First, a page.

Spinel Gemstone | Gemopedia


Naturally beautiful spinel suffers as a result of its own beauty and rarity. Because they were so vibrantly red, many spinels were believed to be rubies, so true spinel has an unfortunately brief history and is still often considered a "substitute" for ruby. Ironically, fine spinel is rarer than the ruby it "imitates" but is less expensive. Because it is so rare, it has hardly had a chance to become popular, and that lack of demand has kept the price low--for now. Alternately, spinel's affordability has led to the misconception that it isn't as valuable as it truly is, and once again spinel ends up being used as a substitute. Spinel is one of few gemstones that require no special treatments; their beautiful, vivid colors and clarity are entirely natural.


Easy-going spinel can usually be safely cleaned in ultrasonic or steam cleaners, or with simple warm soapy water. Light-colored spinel may fade if exposed to extreme heat, but otherwise, its good hardness and toughness make spinel an ideal stone for jewelry.


Spinel occurs naturally colorless as well as in every color, including reds, pinks, oranges, yellows, blues, violets, greens, black, and brown.











Like most stones, a spinel's color generally determines its value. In addition to the intensity and saturation of its color, though, the gem's hue itself is important in valuing spinel, because certain spinel hues are more valuable than others due to their rarity. Pure red or slightly purplish-red spinel with medium to medium-dark tone is typically the most in-demand and valuable color of spinel, followed closely by cobalt blues (especially those from Sri Lanka, Madagascar, and Pakistan), as well as almost neon hot pinks and flaming oranges (especially those from Burma/Myanmar). Finest spinel blues are said to be of medium to medium-dark saturation and resembling blue sapphires; the most desired neon pinks and hot oranges are so fluorescent that it affects even their "standard" appearance, making them appear to glow even in broad daylight. Spinel in these colors over five carats are scarcely available and priced accordingly.

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Name Origin and Meaning

The name "spinel" is believed to come from spina, the Latin word for "thorn," likely chosen because of spinel's angular, thorn-shaped crystals, like those shown at the top of this page. Some believe that the name comes from the Greek word meaning "spark," possibly because spinel is usually red. Today the name "spinel" refers to both a group of minerals and to the specific few that are gem quality. "Balas ruby," another name for spinel, comes from an ancient word meaning Badakhshan, in honor of the famed Badakhshan mines where many of them were mined.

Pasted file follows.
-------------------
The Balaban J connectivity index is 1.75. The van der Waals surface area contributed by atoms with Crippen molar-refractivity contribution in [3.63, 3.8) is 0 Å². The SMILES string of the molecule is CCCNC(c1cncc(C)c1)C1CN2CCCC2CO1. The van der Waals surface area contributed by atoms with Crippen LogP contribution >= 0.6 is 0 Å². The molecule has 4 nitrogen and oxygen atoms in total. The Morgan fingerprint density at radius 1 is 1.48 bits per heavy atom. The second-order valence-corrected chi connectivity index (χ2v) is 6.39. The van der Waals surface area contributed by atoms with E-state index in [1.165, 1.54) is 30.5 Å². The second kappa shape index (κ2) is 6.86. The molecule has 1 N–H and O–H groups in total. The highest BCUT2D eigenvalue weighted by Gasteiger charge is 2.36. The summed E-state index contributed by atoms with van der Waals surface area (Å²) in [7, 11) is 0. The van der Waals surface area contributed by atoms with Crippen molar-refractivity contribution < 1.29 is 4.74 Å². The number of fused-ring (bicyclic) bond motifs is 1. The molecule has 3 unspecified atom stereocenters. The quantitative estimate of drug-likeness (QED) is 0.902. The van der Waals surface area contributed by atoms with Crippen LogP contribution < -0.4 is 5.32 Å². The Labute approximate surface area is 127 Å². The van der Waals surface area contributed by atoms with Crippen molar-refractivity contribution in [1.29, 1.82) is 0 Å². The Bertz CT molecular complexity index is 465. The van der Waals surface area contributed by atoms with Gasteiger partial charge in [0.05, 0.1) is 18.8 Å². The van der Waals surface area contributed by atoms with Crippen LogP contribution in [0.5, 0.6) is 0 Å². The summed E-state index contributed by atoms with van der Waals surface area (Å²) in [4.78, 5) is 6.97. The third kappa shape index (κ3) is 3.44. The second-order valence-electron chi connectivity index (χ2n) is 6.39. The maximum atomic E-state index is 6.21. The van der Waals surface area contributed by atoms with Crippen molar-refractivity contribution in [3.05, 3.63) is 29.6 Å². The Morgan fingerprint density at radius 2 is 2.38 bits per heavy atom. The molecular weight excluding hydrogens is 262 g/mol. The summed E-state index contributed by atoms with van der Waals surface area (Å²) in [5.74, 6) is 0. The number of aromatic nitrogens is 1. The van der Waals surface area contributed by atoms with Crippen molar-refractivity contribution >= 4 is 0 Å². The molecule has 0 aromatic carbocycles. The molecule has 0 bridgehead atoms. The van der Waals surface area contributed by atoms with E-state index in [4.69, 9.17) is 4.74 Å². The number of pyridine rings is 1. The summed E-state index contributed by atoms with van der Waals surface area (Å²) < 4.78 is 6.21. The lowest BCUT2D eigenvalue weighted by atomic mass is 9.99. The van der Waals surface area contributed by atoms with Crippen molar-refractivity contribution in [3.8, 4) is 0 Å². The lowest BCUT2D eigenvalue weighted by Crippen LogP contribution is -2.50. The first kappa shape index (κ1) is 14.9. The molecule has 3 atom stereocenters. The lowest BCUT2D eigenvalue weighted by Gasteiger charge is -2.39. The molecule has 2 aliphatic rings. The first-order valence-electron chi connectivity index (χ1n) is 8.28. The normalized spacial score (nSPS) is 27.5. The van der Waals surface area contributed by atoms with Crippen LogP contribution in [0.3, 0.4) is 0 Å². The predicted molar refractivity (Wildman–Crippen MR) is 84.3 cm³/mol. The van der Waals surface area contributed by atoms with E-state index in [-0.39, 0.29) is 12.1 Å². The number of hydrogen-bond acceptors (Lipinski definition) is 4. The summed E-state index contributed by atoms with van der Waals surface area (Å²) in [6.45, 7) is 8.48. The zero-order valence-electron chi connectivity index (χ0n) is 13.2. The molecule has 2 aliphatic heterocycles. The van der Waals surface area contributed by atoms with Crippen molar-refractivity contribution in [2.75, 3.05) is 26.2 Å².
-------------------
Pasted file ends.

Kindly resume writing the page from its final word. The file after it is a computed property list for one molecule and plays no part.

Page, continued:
Spinel has only been recognized as such since around 1850. Before that, spinels--like most red stones--were considered rubies, because early gemology classified stones only by color. Consequently, spinel has an unclear, unfortunately limited history. Many of the world's historically famous "rubies" are actually ruby-red spinels, including the 170-carat Black Prince's Ruby, currently set in the Imperial Crown of England, and the Timur Ruby, now adorning Queen Elizabeth's crown and weighing more than 350 carats. Lending it an undeniable provenance, the Timur Ruby is engraved with names of the emperors who have owned it in the past. Those famous spinels were probably mined in the legendary Badakhshan mines, likely located on the present-day border of Afghanistan and Tajikistan and the source of many large, fine spinels between 1000 and 1900 AD. There are no definitive records about the Badakhshan mines, other than the numerous legends about the gems it yielded.

Phenomenon: Star Spinel
In rare instances, spinel cabochons can display asterism (stars) or chatoyancy (the cat's-eye effect).

In addition to asterism and chatoyancy, spinel can also exhibit color-change abilities, usually in cool hues like blue to purple or greenish-blue to purple.

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According to legend, the Samarian Spinel--the world's largest spinel, weighing 500 carats and measuring over 2 inches in width--once adorned the neck of the Biblical golden calf. It is now part of the Iranian crown jewels. Spinel has been confused for ruby and misunderstood by man for most of its journey throughout history. Read more about spinel.


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